This is expected in most games, but Dragon Age II had the opportunity to make something special. It had the opportunity to show a city evolve as the player enacts change. For instance, how cool would it be if Hubert was working in an actual building during the second instead of a dinky tent because we helped him in the first act? Or if clearing a street of criminals hanging around at night caused the area to look nicer or get decorations? Don’t do those quests means that the city stays the same instead of doing those quests and the city stays the same.
Unfortunately, I don’t feel that I’m watching Kirkwall evolve through the years.
Kirkwall doesn’t change. The destructive attack that concludes the second act is rendered moot to the player as the supposed damage was completely fixed by the start of the third act. The city appears exactly as it did during the previous two acts, excluding a statue of Hawke by the docks (which, frankly, sucks. Who doesn’t enjoy viewing honorary monuments with the smell of dead fish in the air?). That results in the disappointing realization that Kirkwall hasn’t changed in almost ten years. The leadership has, as did Hawke’s position in society (not that anyone listens to Hawke), but not Kirkwall.
Maybe that’s the point? Kirkwall is a city chained to its history. The Circle of Magi is an island that formally housed slaves, and now the mages are essentially slaves within those same walls. Kirkwall can’t change, says the mages who resort to blood magic to violently steal their freedom.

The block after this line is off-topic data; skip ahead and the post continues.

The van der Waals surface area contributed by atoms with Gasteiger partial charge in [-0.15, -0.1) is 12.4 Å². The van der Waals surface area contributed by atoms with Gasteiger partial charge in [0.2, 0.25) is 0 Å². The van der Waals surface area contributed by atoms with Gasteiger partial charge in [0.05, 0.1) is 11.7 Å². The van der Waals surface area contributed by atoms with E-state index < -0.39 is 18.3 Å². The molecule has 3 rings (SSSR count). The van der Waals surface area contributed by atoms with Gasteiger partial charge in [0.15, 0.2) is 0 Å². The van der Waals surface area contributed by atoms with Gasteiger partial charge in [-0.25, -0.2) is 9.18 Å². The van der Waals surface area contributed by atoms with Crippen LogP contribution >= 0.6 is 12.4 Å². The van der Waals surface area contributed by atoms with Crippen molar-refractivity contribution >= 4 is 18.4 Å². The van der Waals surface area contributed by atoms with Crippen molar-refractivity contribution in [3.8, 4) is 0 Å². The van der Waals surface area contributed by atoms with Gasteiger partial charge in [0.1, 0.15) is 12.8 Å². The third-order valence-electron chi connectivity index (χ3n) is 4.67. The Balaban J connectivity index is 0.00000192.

That’s not fun for the player, though. RPGs have an advantage over almost every genre by allowing players to interact with the world in ways beyond shooting a gun or punching somebody. That’s what Majora’s Mask realized. What’s the point of hanging around these NPCs for hours upon hours, as opposed to spending a few minutes in one town before vanishing as quickly as you arrived, if you don’t change them or their situation? Why bother reuniting Anju and Kafei if you don’t see the fruits of your efforts?
Majora’s Mask takes place across three days (over and over), yet I feel that I’m making more of an impact on the world than the roughly ten years I spent in Kirkwall.
There is a sign that BioWare might’ve already gotten the message. Trespasser, the last story-based DLC for Dragon Age: Inquisition, involves spending a substantial amount of time within the Winter Palace. When the DLC begins, only a small force of Inquisition soldiers are present, but as the story unfolds, your forced slowly take control in the name of security. At the very end, players make a decision whether such a powerful organization should continue existing, but point is this single location was physically altered by the story. Not by the player themselves, but it’s a step.
Whether or not BioWare continues this idea with Dragon Age 4 will be interesting. If the rumors of the game taking place in the Tevinter Imperium are true, they might have an excellent platform for the player to enact visible change.
August 16, 2017: Rewrote significant chunks of the article.